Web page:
You don't know what you're doing. Ok, maybe you do. But a little karate's a dangerous thing. We blow the hinges off the best kept secrets in DR, and will show you where you're making mistakes and how to correct them FAST.
Facebook has a deal for you. For only 2 million dollars a day, you can promote your company with an engaging, 15-second video ad that will appear in the News Feeds of millions of Facebook users both online and on mobile.
There’s only one problem. Facebook is also going to do their best to make these video ads unobtrusive so those same millions of users don’t get upset.
That’s not a fine line you see there, it’s a hair’s width and that’s what has been keeping Mark Zuckerberg from launching his grand plan.
Video advertising is a growing trend. You’ll find them on YouTube videos, streaming movies and TV shows, even mobile apps ask users to watch video advertisements in lieu of payment. According to comScore, Americans watched a record 20 billion video ads in June of 2013. Those ads reached almost 54% of the total population of the United States an average of 121 times during the month.
[newsletter title=”Like what you see!?” text=”Signup to know when interesting articles are available…”]
This is why Facebook wants video ads; they think that the platform will be a viable alternative to traditional TV advertising and why not? They have the audience. Chief Operating Officer Sheryl Sandberg says that 88 million to 100 million people are actively using Facebook during prime-time TV hours every night of the week.
Facebook would have a leg up on TV timeslots because they have the ability to tightly target News Feed ads, but Bloomberg says that the only options will be age and gender. This doesn’t make a lot of sense, since all other forms of Facebook advertising can be targeted by interests, location even the person’s connection to someone who likes your brand.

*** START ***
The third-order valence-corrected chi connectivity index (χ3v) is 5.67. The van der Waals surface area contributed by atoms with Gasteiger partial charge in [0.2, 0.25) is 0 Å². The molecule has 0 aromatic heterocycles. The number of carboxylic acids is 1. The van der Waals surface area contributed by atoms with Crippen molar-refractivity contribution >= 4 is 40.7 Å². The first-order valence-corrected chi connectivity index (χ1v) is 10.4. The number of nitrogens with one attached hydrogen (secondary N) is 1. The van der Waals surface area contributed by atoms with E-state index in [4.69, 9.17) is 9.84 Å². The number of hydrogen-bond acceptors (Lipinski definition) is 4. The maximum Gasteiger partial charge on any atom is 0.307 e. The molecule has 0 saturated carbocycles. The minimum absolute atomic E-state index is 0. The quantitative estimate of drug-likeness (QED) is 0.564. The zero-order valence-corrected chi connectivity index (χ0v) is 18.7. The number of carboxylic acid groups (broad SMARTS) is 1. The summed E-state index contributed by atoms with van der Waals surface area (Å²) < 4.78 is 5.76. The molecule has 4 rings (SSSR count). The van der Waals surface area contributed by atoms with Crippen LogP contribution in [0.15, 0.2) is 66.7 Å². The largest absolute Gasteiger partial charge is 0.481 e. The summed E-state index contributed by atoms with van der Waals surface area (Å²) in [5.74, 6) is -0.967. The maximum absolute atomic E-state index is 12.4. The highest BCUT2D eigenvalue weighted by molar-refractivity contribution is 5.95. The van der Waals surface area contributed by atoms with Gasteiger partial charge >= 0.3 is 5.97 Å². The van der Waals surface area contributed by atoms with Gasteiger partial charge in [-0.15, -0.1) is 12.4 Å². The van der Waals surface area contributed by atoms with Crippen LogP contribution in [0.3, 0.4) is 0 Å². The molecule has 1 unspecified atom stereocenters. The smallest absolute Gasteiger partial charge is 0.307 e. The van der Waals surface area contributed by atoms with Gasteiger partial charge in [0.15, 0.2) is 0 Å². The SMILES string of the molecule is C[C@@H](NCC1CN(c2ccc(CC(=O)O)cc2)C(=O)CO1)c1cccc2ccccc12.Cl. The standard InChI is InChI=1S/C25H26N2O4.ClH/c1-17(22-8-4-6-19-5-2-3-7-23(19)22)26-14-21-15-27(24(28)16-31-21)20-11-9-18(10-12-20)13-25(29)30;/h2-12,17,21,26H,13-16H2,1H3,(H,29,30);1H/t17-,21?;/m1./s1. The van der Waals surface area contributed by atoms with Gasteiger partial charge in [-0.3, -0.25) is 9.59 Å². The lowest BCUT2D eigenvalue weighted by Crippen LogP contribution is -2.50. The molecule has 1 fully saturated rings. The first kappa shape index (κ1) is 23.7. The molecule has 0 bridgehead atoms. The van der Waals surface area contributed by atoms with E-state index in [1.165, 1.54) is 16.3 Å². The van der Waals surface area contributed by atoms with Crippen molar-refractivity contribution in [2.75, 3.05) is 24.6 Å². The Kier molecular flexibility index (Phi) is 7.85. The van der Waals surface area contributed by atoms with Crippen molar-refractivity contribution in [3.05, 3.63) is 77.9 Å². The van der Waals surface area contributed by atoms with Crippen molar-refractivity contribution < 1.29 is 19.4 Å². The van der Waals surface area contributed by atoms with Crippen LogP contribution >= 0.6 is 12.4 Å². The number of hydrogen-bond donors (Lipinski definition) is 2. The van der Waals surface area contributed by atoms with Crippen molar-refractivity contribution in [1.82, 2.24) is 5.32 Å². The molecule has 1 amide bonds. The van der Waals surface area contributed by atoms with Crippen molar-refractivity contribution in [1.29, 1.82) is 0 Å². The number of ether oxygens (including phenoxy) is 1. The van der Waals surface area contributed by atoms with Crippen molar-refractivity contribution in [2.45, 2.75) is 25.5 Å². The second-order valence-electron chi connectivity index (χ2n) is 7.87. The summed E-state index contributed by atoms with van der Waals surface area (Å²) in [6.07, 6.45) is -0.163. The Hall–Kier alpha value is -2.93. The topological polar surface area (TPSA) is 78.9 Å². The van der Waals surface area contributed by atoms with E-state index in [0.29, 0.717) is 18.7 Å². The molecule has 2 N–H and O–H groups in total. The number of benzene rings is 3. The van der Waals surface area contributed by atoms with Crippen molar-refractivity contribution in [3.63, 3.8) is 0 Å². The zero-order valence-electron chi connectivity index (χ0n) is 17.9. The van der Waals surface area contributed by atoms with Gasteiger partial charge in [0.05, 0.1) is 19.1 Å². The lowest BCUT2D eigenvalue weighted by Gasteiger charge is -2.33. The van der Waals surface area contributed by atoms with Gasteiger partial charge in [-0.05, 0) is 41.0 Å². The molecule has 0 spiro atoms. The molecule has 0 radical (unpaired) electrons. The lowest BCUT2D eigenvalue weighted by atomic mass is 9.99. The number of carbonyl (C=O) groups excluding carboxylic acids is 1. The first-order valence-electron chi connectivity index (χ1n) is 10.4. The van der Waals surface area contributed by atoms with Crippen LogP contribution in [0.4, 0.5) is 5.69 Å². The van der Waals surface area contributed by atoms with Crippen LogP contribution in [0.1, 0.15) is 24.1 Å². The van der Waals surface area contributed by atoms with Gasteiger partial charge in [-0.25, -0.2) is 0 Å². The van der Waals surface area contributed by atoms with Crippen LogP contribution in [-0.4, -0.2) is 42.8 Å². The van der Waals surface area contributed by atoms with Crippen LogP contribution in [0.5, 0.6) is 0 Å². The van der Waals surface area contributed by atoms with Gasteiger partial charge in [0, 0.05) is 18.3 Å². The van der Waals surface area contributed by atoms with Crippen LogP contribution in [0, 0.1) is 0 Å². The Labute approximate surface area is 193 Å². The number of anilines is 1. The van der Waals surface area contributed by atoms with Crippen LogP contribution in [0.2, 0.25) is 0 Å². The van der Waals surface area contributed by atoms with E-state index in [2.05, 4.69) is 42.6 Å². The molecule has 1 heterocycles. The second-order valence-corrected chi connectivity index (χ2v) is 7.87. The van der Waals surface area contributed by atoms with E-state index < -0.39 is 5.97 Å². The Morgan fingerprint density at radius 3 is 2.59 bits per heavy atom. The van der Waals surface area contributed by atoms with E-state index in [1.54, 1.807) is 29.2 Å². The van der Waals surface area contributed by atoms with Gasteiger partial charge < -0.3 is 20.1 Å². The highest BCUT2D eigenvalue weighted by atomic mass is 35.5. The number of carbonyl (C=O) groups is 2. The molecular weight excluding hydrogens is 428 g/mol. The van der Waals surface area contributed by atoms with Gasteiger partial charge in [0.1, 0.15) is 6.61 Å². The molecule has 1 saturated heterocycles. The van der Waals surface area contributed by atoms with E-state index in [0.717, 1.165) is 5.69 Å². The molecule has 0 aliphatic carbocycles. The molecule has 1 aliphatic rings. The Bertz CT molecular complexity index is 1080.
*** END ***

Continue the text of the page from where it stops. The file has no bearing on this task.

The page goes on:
But targeting is only part of the problem. Facebook engineers have been working hard to make the ad experience as unobtrusive as possible. The plan is to only use 5% of a user’s feed and control ad repeats so the same video doesn’t appear over and over again.
There’s also been some debate about auto-start. Advertisers want the videos to play as soon as the page loads but that can be a problem, particularly for mobile users. The balance point is auto-play without sound. The viewer will have to tap to activate the sound, and Facebook is hoping they’ll also swipe to view additional ads from the same advertiser. Is that likely to happen? Facebook says yes, as long as marketers create video advertising that is so entertaining and compelling that people will want to watch. That’s a lot to hope for in 15 seconds.
For the advertisers who get it right, there’s nothing but good news:
Facebook is likely to launch their video ad program in the fall. Then it will up to advertisers. If they can deliver a product that makes people want to click, Facebook will continue the program. But if annoying ads aggravate the majority of the users, Zuckerberg won’t hesitate to pull the plug or push the video ads behind the mostly-hidden Page tab.
Will Facebook launch the next big thing in video advertising or will the outcry from the masses put a stop to it before it ever starts? We’ll know before the end of the year.
Like this post? Stay tuned for part 2 next week: Social Networking Video Ads Tips and Takeaways for Brands.